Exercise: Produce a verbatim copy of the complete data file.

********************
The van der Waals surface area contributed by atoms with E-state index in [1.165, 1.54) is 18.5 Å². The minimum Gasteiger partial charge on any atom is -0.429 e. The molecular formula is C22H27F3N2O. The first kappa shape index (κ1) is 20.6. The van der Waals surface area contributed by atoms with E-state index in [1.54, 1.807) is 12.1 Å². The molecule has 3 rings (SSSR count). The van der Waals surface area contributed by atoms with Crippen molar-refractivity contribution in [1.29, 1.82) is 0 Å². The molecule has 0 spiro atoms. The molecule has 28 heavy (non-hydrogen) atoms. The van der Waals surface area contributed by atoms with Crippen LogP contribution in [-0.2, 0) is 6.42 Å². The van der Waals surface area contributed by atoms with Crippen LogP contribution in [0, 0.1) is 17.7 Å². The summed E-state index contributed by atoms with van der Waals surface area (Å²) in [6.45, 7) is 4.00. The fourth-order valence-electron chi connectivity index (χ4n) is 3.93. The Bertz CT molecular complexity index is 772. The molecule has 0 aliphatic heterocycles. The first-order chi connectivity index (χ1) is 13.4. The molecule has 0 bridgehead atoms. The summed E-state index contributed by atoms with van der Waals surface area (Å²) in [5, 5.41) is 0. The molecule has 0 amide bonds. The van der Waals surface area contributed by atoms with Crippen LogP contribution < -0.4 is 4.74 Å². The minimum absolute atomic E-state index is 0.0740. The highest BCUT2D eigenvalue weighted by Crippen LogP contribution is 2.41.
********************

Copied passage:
The van der Waals surface area contributed by atoms with E-state index in [1.165, 1.54) is 18.5 Å². The minimum Gasteiger partial charge on any atom is -0.429 e. The molecular formula is C22H27F3N2O. The first kappa shape index (κ1) is 20.6. The van der Waals surface area contributed by atoms with E-state index in [1.54, 1.807) is 12.1 Å². The molecule has 3 rings (SSSR count). The van der Waals surface area contributed by atoms with Crippen molar-refractivity contribution in [1.29, 1.82) is 0 Å². The molecule has 0 spiro atoms. The molecule has 28 heavy (non-hydrogen) atoms. The van der Waals surface area contributed by atoms with Crippen LogP contribution in [-0.2, 0) is 6.42 Å². The van der Waals surface area contributed by atoms with Crippen LogP contribution in [0, 0.1) is 17.7 Å². The summed E-state index contributed by atoms with van der Waals surface area (Å²) in [6.45, 7) is 4.00. The fourth-order valence-electron chi connectivity index (χ4n) is 3.93. The Bertz CT molecular complexity index is 772. The molecule has 0 aliphatic heterocycles. The first-order chi connectivity index (χ1) is 13.4. The molecule has 0 bridgehead atoms. The summed E-state index contributed by atoms with van der Waals surface area (Å²) in [5, 5.41) is 0. The molecule has 0 amide bonds. The van der Waals surface area contributed by atoms with Crippen LogP contribution < -0.4 is 4.74 Å². The minimum absolute atomic E-state index is 0.0740. The highest BCUT2D eigenvalue weighted by Crippen LogP contribution is 2.41.